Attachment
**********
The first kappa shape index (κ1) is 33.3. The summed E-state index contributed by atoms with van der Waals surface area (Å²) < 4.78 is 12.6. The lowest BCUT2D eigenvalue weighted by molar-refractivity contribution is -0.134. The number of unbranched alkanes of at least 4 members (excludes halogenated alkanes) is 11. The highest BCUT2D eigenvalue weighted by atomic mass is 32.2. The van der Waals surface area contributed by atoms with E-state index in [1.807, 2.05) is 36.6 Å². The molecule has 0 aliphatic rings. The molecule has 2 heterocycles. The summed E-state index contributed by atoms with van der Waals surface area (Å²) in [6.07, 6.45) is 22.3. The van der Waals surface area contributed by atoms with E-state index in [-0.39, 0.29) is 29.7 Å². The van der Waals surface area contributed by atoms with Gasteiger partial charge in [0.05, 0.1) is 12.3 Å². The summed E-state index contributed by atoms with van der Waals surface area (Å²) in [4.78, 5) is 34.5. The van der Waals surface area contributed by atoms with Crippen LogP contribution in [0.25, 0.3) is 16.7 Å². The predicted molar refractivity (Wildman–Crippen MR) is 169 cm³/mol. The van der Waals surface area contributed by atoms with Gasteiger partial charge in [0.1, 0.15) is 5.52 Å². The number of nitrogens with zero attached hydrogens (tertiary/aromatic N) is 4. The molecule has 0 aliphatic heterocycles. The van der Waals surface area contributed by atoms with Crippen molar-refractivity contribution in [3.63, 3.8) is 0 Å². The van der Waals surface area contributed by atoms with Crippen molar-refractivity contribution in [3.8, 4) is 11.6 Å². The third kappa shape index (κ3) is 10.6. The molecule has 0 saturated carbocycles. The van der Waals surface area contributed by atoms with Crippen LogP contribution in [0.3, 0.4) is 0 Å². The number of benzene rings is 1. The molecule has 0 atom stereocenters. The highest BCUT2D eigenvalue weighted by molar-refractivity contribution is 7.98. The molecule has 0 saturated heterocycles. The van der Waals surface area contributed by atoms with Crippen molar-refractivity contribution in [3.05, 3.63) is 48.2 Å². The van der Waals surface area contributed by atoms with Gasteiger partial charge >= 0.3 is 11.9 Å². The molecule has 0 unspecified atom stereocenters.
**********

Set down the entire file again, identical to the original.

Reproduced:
The first kappa shape index (κ1) is 33.3. The summed E-state index contributed by atoms with van der Waals surface area (Å²) < 4.78 is 12.6. The lowest BCUT2D eigenvalue weighted by molar-refractivity contribution is -0.134. The number of unbranched alkanes of at least 4 members (excludes halogenated alkanes) is 11. The highest BCUT2D eigenvalue weighted by atomic mass is 32.2. The van der Waals surface area contributed by atoms with E-state index in [1.807, 2.05) is 36.6 Å². The molecule has 0 aliphatic rings. The molecule has 2 heterocycles. The summed E-state index contributed by atoms with van der Waals surface area (Å²) in [6.07, 6.45) is 22.3. The van der Waals surface area contributed by atoms with E-state index in [-0.39, 0.29) is 29.7 Å². The van der Waals surface area contributed by atoms with Gasteiger partial charge in [0.05, 0.1) is 12.3 Å². The summed E-state index contributed by atoms with van der Waals surface area (Å²) in [4.78, 5) is 34.5. The van der Waals surface area contributed by atoms with Crippen LogP contribution in [0.25, 0.3) is 16.7 Å². The predicted molar refractivity (Wildman–Crippen MR) is 169 cm³/mol. The van der Waals surface area contributed by atoms with Gasteiger partial charge in [0.1, 0.15) is 5.52 Å². The number of nitrogens with zero attached hydrogens (tertiary/aromatic N) is 4. The molecule has 0 aliphatic heterocycles. The van der Waals surface area contributed by atoms with Crippen molar-refractivity contribution in [3.63, 3.8) is 0 Å². The van der Waals surface area contributed by atoms with Crippen molar-refractivity contribution in [3.8, 4) is 11.6 Å². The third kappa shape index (κ3) is 10.6. The molecule has 0 saturated carbocycles. The van der Waals surface area contributed by atoms with Crippen LogP contribution in [0.3, 0.4) is 0 Å². The number of benzene rings is 1. The molecule has 0 atom stereocenters. The highest BCUT2D eigenvalue weighted by molar-refractivity contribution is 7.98. The molecule has 0 saturated heterocycles. The van der Waals surface area contributed by atoms with Crippen molar-refractivity contribution in [3.05, 3.63) is 48.2 Å². The van der Waals surface area contributed by atoms with Gasteiger partial charge >= 0.3 is 11.9 Å². The molecule has 0 unspecified atom stereocenters.